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Thai Village Under Siege from Marauding Monkeys

Thai Village Under Siege from Marauding Monkeys

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In a Thai village, homes are raided, property is pinched and locals are attacked by dastardly gangs operating beyond the law — but the perpetrators are not men, but monkeys.

Around 150 households in the shrimp farming community in Chachoengsao province on the east coast, 80 kilometres (50 miles) from Bangkok, have suffered raids by so-called “sea monkeys” — long-tailed macaques — for about a decade.

An increasing number of shrimp farms, coupled with the associated deforestation, is thought to be behind a surge in monkeys venturing into built-up areas.

Conservation group WWF said people have encroached on the monkeys’ habitat — not the other way around.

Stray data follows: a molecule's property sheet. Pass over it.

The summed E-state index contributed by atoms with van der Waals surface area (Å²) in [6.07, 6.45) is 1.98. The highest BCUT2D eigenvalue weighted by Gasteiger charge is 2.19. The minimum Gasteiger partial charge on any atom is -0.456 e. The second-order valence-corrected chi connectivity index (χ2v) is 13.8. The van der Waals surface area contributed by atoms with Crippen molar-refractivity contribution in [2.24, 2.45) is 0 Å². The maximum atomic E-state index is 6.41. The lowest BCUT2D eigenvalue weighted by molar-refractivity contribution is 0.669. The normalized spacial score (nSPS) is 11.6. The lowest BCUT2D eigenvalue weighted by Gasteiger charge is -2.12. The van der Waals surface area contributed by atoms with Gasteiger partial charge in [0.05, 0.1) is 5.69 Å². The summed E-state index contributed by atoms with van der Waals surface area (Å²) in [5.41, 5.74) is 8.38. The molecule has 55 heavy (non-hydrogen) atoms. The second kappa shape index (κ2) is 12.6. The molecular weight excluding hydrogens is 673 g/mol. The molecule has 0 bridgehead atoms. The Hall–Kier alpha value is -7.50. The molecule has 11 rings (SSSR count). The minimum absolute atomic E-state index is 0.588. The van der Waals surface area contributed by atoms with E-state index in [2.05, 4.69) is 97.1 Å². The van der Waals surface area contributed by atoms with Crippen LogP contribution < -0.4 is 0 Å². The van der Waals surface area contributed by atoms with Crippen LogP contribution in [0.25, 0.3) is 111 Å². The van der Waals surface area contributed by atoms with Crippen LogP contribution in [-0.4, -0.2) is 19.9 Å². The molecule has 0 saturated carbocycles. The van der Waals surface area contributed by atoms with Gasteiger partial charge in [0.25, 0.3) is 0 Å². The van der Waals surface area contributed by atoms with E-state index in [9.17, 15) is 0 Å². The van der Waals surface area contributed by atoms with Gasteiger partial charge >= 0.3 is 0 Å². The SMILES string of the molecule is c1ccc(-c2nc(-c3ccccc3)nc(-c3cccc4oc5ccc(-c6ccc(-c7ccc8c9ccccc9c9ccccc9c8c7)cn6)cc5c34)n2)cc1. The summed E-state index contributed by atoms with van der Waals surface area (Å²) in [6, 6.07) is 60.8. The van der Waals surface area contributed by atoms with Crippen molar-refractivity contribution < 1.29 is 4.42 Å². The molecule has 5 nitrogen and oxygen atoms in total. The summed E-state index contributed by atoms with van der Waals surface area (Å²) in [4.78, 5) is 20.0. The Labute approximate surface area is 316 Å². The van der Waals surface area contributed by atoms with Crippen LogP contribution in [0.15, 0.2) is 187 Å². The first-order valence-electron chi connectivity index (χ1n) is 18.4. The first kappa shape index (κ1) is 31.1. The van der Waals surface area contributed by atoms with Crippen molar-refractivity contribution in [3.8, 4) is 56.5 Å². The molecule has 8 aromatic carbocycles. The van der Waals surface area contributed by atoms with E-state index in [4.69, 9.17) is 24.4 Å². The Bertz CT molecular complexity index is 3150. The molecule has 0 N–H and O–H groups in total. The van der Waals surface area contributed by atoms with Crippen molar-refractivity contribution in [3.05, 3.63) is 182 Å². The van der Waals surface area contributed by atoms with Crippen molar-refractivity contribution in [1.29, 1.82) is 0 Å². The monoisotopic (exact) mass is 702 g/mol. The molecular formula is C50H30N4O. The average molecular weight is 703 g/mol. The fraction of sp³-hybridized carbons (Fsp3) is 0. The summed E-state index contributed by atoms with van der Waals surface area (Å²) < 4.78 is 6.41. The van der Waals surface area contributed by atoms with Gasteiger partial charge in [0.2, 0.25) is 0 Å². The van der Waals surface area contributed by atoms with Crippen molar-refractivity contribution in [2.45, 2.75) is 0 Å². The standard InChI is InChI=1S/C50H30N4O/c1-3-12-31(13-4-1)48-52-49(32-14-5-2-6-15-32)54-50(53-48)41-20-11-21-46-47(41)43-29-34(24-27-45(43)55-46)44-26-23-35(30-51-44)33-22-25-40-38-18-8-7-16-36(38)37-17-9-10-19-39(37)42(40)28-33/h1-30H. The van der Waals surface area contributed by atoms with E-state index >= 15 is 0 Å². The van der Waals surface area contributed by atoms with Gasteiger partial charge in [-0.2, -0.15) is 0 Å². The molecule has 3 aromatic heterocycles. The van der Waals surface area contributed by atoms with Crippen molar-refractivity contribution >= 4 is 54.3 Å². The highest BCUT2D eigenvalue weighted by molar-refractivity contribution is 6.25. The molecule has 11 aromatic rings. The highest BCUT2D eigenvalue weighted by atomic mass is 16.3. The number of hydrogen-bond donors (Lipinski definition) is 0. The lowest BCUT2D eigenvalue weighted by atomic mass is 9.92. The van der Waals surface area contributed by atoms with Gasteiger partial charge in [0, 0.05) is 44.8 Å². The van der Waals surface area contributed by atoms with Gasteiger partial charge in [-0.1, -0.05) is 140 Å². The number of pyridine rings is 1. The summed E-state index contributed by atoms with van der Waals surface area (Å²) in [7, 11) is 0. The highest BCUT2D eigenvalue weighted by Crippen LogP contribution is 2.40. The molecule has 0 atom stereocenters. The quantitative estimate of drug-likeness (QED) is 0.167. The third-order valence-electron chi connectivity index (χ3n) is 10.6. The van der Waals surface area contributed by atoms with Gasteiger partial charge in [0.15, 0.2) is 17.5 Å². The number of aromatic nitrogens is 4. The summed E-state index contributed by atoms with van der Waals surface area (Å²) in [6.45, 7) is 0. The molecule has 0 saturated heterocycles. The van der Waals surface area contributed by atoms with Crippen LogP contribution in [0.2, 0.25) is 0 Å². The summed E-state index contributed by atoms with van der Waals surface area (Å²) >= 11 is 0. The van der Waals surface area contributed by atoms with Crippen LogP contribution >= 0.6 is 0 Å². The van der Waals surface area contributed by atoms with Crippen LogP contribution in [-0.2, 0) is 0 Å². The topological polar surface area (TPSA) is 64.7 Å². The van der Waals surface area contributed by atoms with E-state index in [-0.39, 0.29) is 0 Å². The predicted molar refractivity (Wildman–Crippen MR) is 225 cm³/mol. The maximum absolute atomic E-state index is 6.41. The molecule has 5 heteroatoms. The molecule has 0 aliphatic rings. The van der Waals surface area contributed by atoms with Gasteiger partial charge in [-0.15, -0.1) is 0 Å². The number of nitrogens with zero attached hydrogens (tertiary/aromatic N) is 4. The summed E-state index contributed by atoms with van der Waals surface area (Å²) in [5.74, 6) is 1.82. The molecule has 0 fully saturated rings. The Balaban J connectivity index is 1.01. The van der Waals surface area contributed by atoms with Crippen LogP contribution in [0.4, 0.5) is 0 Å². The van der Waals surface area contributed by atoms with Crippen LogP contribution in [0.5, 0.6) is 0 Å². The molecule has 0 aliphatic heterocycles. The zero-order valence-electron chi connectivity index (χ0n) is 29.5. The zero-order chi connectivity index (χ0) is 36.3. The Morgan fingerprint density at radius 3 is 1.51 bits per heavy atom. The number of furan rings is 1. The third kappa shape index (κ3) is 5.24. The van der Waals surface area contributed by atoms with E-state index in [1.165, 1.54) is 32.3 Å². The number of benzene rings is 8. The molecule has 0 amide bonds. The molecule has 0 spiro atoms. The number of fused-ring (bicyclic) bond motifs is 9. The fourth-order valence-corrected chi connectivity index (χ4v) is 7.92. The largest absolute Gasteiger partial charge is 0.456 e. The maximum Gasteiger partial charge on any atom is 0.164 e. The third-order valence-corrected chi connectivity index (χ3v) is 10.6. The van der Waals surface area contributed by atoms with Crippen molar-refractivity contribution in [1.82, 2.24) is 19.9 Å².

The spread of villages into formerly dense jungle has caused other clashes between people and beasts in Thailand.

And the WWF says the problem is accelerating.

In a recent report, the conservation group said demand for farmland could strip the Greater Mekong region — Thailand, Cambodia, Myanmar, Laos and Vietnam — of a third of its remaining forest cover over the next two decades without swift government action.

Between 1973 — the first point of available data — and 2009, Thailand lost some 43 percent of its natural woodland, the WWF said, although it praised the country for its network of national parks.

Khlong Charoen Wai’s monkeys spend their days hanging out on the narrow bamboo bridges that meander across the coastal swampland at the edge of the village.

Mothers lounge with babies slung across their chests, while others leap between nearby mangrove trees.

They tend to flee when approached. But when nobody seems to be looking, they climb onto roofs, leaving trails of muddy footprints as they stalk into homes through any openings they can find.

Residents have been forced to seal their houses with nets, lock their windows despite the tropical heat, and secure their property the best they can.

Local authorities tried to curb the monkey raids — even attempting to sterilise the intruders. But that effort was on too small a scale according to deputy village head Tawin Songcharoen.


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